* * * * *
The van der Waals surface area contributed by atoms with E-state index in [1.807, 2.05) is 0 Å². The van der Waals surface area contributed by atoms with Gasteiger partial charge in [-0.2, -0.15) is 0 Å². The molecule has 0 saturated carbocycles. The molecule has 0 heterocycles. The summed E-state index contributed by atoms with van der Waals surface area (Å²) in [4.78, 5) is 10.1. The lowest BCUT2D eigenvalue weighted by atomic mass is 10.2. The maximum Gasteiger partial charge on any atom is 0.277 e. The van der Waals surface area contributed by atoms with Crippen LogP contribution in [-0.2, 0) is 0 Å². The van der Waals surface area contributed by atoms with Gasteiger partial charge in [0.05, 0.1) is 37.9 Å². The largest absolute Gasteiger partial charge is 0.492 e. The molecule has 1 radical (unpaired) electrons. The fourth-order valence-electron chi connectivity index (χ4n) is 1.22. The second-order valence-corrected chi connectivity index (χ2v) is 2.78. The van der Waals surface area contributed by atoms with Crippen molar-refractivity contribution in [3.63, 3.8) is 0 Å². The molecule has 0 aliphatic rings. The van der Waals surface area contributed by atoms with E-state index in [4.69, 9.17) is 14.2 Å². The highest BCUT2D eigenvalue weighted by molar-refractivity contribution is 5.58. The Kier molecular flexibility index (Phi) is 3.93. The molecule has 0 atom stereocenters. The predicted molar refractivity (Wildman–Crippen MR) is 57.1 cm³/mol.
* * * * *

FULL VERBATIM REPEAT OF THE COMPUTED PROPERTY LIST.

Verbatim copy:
The van der Waals surface area contributed by atoms with E-state index in [1.807, 2.05) is 0 Å². The van der Waals surface area contributed by atoms with Gasteiger partial charge in [-0.2, -0.15) is 0 Å². The molecule has 0 saturated carbocycles. The molecule has 0 heterocycles. The summed E-state index contributed by atoms with van der Waals surface area (Å²) in [4.78, 5) is 10.1. The lowest BCUT2D eigenvalue weighted by atomic mass is 10.2. The maximum Gasteiger partial charge on any atom is 0.277 e. The van der Waals surface area contributed by atoms with Crippen LogP contribution in [-0.2, 0) is 0 Å². The van der Waals surface area contributed by atoms with Gasteiger partial charge in [0.05, 0.1) is 37.9 Å². The largest absolute Gasteiger partial charge is 0.492 e. The molecule has 1 radical (unpaired) electrons. The fourth-order valence-electron chi connectivity index (χ4n) is 1.22. The second-order valence-corrected chi connectivity index (χ2v) is 2.78. The van der Waals surface area contributed by atoms with Crippen molar-refractivity contribution in [3.63, 3.8) is 0 Å². The molecule has 0 aliphatic rings. The van der Waals surface area contributed by atoms with E-state index in [4.69, 9.17) is 14.2 Å². The highest BCUT2D eigenvalue weighted by molar-refractivity contribution is 5.58. The Kier molecular flexibility index (Phi) is 3.93. The molecule has 0 atom stereocenters. The predicted molar refractivity (Wildman–Crippen MR) is 57.1 cm³/mol.